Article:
Over the last few decades, changes in both public policy and the economics of agriculture have driven farming in a much different direction, toward larger and larger operations that are in some ways more like industrial corporations than classic family farms. While most farms are still less than 500 acres, a huge majority of farmland is harvested by the relatively few farms that are bigger than 1,000 acres, according to the U.S. Department of Agriculture’s 2017 census.

While America’s sentimental images of family farming have stayed the same, the reality of agriculture has changed dramatically. Dairy operations like the one my father grew up on are far too small to be viable today. The cow-dotted pastures lining Wisconsin highways well into my childhood are rapidly emptying.

This trend is, in part, a question of economics. Farm equipment is expensive, requiring large amounts of credit, and often owners are prohibited by manufacturers from doing their own repairs. Seed suppliers and food companies leverage their market share to drive costs up and prices down. All of this works together to make small farms harder to sustain.

Beyond the sheer economics, demographics are also playing a role. Simply put, farmers are getting old. Smaller families mean there are fewer potential heirs for multigenerational farms. The grinding, twice-daily schedule of milking that doesn’t stop for anything makes plenty of dairy-farm kids eager to leave, and precious few nonfarm kids are willing to take it up. The entire finely wrought fabric of rural and small-town life — churches, schools, small businesses, local seed co-ops — has been dramatically altered by the transformation of what a successful farm looks like. 

The future of farming

Despite the massive consolidation and transformation of agriculture, my son’s enthusiasm for getting back to the farm is itself part of a growing trend. Several programs have emerged that connect retiring farmers to new farmers who might otherwise find it difficult to break into a land- and capital- intensive business. I was surprised to discover that the National FFA Organization (formerly Future Farmers of America) has chapters in my own highly diverse, fully developed suburb. Increasing interest in urban agriculture in cities around the country has given city-dwellers more opportunities to live and work in proximity to the sources of their food.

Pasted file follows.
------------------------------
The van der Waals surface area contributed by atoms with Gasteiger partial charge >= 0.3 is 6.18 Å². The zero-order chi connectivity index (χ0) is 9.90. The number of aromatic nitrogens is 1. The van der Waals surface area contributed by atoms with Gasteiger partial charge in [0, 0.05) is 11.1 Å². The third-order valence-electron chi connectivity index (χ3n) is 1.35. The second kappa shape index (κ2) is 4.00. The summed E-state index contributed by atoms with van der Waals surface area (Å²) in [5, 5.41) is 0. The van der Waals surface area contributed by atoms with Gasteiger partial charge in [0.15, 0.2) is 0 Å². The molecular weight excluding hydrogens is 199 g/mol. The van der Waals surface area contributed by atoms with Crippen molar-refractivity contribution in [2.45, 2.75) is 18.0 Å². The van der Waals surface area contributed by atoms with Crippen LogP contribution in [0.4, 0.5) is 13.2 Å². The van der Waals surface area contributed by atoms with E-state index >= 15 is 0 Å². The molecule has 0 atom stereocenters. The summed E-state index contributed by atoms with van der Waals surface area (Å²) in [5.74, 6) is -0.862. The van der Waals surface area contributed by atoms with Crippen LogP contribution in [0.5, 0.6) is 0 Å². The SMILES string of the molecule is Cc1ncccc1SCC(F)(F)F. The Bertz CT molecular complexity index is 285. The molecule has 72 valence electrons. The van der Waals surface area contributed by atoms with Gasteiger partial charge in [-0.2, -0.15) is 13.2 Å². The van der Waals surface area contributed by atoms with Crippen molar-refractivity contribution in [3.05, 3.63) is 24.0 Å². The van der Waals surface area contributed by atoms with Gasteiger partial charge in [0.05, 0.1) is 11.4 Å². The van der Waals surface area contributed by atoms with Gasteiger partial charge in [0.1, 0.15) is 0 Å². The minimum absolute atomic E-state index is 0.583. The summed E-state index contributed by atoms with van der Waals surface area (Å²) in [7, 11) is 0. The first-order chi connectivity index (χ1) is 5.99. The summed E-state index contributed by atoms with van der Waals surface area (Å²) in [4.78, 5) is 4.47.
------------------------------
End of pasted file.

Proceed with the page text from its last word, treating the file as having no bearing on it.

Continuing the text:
These green shoots, if you will, in the world of small farming don’t look much like the hardy pioneer images of days past. I certainly don’t envision heirloom tomatoes or a greenhouse-filled block in Detroit when I think of farming. But if there’s going to be a future for farming on a small scale, it will probably look more like those examples than the farm my grandparents owned. Some people argue that smaller, more local, more diversified production is exactly what our food system will need to be environmentally and socially sustainable into the future. Just like in the age of homesteading and rural electrification, we’ll have to decide together if that’s what we want, not just for the food we eat but also for the people who grow it.